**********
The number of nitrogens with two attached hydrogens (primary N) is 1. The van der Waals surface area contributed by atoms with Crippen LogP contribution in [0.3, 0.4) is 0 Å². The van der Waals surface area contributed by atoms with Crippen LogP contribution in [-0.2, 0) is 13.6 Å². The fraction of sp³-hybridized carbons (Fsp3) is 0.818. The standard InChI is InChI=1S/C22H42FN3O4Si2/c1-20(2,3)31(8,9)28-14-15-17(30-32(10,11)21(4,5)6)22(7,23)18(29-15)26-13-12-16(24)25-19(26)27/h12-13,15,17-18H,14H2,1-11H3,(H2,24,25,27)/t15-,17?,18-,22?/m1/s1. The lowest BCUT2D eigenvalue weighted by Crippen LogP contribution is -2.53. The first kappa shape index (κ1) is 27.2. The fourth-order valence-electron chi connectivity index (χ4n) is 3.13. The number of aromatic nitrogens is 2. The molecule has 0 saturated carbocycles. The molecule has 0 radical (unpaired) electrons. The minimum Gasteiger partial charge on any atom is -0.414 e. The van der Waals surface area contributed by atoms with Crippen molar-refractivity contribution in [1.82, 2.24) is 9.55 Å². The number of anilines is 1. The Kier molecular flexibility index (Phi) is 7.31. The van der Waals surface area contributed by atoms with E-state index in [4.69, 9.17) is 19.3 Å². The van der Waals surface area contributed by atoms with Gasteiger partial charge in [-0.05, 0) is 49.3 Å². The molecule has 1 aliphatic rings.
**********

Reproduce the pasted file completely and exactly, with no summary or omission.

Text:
The number of nitrogens with two attached hydrogens (primary N) is 1. The van der Waals surface area contributed by atoms with Crippen LogP contribution in [0.3, 0.4) is 0 Å². The van der Waals surface area contributed by atoms with Crippen LogP contribution in [-0.2, 0) is 13.6 Å². The fraction of sp³-hybridized carbons (Fsp3) is 0.818. The standard InChI is InChI=1S/C22H42FN3O4Si2/c1-20(2,3)31(8,9)28-14-15-17(30-32(10,11)21(4,5)6)22(7,23)18(29-15)26-13-12-16(24)25-19(26)27/h12-13,15,17-18H,14H2,1-11H3,(H2,24,25,27)/t15-,17?,18-,22?/m1/s1. The lowest BCUT2D eigenvalue weighted by Crippen LogP contribution is -2.53. The first kappa shape index (κ1) is 27.2. The fourth-order valence-electron chi connectivity index (χ4n) is 3.13. The number of aromatic nitrogens is 2. The molecule has 0 saturated carbocycles. The molecule has 0 radical (unpaired) electrons. The minimum Gasteiger partial charge on any atom is -0.414 e. The van der Waals surface area contributed by atoms with Crippen molar-refractivity contribution in [1.82, 2.24) is 9.55 Å². The number of anilines is 1. The Kier molecular flexibility index (Phi) is 7.31. The van der Waals surface area contributed by atoms with E-state index in [4.69, 9.17) is 19.3 Å². The van der Waals surface area contributed by atoms with Gasteiger partial charge in [-0.05, 0) is 49.3 Å². The molecule has 1 aliphatic rings.